While most power cables can be treated, cables that have too many blocked splices or too many severe neutral corrosion sites in them may not be cost-effective for rejuvenation. The time and cost of a rejuvenation project is largely determined by how many splice pits need to be created.
Once the actual injection is complete, equipment is removed, and the process is completed by installing standard elbows at each end. The final step is reenergizing the cable, restoring the work pit and moving on to the next segment of cable to be injected. This process takes a single visit with an average of four hours.
After cable is injected, a post-screening test also is performed to ensure all the craftsman work is performed correctly and cable insulation is not damaged during the switching process. The diagnostic testing enables customers to optimize their reliability budget by treating all cables that can be treated and replacing only those that cannot be effectively treated with the CableCURE process.
The sustained pressure rejuvenation (SPR) process uses moderate pressure to speed the distribution of rejuvenation fluid into the insulation. The pressure used is well below the pounds per square inch (psi) specified by cable manufactures. Typical cable lengths only require about two hours to inject and the full dielectric strength of the cable segment is restored within seven days. The SPR injection process is used on clear runs as well as runs with blocked splices. If a splice is blocked, it is excavated and the injection is performed in both directions from the splice toward the terminations before the splice is replaced and the pit is restored. The speed of the SPR method makes large injection projects extremely fast, effective and manageable for utilities like MVEA.
Because MVEA was still skeptical, it started with a small pilot project. The pilot project began with the cable that had experienced the biggest failures to get a better understanding of the process, such as what to look for, which cables to rejuvenate and how to test. That was about eight years ago. MVEA is now very skilled at this process.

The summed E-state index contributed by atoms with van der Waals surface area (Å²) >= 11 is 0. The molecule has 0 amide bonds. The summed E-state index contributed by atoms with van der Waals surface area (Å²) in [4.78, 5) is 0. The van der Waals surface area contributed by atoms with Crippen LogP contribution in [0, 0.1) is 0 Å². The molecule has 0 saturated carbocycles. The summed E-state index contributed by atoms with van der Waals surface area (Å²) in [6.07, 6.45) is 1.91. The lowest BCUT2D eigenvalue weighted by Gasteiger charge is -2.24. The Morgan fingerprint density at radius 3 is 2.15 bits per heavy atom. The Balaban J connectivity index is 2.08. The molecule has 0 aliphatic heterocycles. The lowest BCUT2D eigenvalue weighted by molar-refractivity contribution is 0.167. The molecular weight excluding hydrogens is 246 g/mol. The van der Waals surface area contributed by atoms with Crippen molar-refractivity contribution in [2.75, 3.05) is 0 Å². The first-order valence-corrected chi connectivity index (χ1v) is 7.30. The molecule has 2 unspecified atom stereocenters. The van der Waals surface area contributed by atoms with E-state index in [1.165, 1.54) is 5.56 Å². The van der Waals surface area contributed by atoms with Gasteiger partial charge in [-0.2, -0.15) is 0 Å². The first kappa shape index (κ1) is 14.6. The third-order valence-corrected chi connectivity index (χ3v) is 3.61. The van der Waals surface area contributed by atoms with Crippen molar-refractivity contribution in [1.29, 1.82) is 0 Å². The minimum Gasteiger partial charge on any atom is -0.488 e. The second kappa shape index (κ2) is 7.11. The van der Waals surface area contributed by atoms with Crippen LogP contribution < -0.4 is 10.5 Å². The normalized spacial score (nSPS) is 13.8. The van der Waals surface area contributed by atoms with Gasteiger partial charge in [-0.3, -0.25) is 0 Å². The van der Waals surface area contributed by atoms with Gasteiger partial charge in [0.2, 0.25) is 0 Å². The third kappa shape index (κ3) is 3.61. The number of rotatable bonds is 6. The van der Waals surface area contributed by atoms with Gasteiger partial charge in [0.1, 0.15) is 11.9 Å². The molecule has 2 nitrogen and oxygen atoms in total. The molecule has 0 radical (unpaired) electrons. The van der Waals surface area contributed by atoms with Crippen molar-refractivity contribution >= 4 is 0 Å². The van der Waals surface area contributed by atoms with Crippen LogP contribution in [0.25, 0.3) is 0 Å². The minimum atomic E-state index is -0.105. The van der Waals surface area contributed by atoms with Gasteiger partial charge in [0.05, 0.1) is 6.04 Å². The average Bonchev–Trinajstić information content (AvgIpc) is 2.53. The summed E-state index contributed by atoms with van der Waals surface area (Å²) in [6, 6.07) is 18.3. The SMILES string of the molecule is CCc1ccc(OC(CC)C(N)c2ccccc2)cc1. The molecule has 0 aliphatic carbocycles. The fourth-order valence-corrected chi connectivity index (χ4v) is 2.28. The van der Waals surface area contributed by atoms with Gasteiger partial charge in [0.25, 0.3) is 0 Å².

The utility has found using Novinium’s SPR with CableCURE injection fluid and the process significantly increases reliability of the injected cable as well as safety during injection. MVEA specifically chose to inject the CableCURE 732 fluid using Novinium’s SPR process because it restores cable to full dielectric strength within seven days and the process comes with a 40-year warranty.
In addition to the benefits of the warranty, the CableCURE 732 fluid provides three different life-extension materials that repair water-tree damage and five materials to upgrade the cable with elements found in new cable. This fluid also is not flammable, according to the Occupational Safety and Health Administration and U.S. Department of Transportation regulations, and it contains no known carcinogens or reproductive toxins. The fluid also is engineered with voltage stabilizers, partial-discharge suppression, ultraviolet protection and chain entanglement additives to increase the efficacy and longevity of the rejuvenation process.